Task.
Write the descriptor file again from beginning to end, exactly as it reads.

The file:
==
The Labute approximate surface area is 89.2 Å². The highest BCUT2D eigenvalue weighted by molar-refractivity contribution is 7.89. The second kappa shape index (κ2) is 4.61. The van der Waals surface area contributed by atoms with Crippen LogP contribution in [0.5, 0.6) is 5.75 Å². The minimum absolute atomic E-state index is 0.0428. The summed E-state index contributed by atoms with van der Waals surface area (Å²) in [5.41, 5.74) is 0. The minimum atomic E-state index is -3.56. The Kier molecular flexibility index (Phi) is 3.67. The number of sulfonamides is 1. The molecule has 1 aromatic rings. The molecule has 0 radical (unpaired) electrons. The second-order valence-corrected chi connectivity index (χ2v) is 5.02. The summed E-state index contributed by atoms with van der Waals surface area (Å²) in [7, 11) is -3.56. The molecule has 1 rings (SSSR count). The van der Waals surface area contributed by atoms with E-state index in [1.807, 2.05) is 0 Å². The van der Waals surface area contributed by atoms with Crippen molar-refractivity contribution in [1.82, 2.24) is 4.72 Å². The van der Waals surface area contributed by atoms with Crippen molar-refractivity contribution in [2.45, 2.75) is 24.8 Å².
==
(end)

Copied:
The Labute approximate surface area is 89.2 Å². The highest BCUT2D eigenvalue weighted by molar-refractivity contribution is 7.89. The second kappa shape index (κ2) is 4.61. The van der Waals surface area contributed by atoms with Crippen LogP contribution in [0.5, 0.6) is 5.75 Å². The minimum absolute atomic E-state index is 0.0428. The summed E-state index contributed by atoms with van der Waals surface area (Å²) in [5.41, 5.74) is 0. The minimum atomic E-state index is -3.56. The Kier molecular flexibility index (Phi) is 3.67. The number of sulfonamides is 1. The molecule has 1 aromatic rings. The molecule has 0 radical (unpaired) electrons. The second-order valence-corrected chi connectivity index (χ2v) is 5.02. The summed E-state index contributed by atoms with van der Waals surface area (Å²) in [7, 11) is -3.56. The molecule has 1 rings (SSSR count). The van der Waals surface area contributed by atoms with E-state index in [1.807, 2.05) is 0 Å². The van der Waals surface area contributed by atoms with Crippen molar-refractivity contribution in [1.82, 2.24) is 4.72 Å². The van der Waals surface area contributed by atoms with Crippen molar-refractivity contribution in [2.45, 2.75) is 24.8 Å².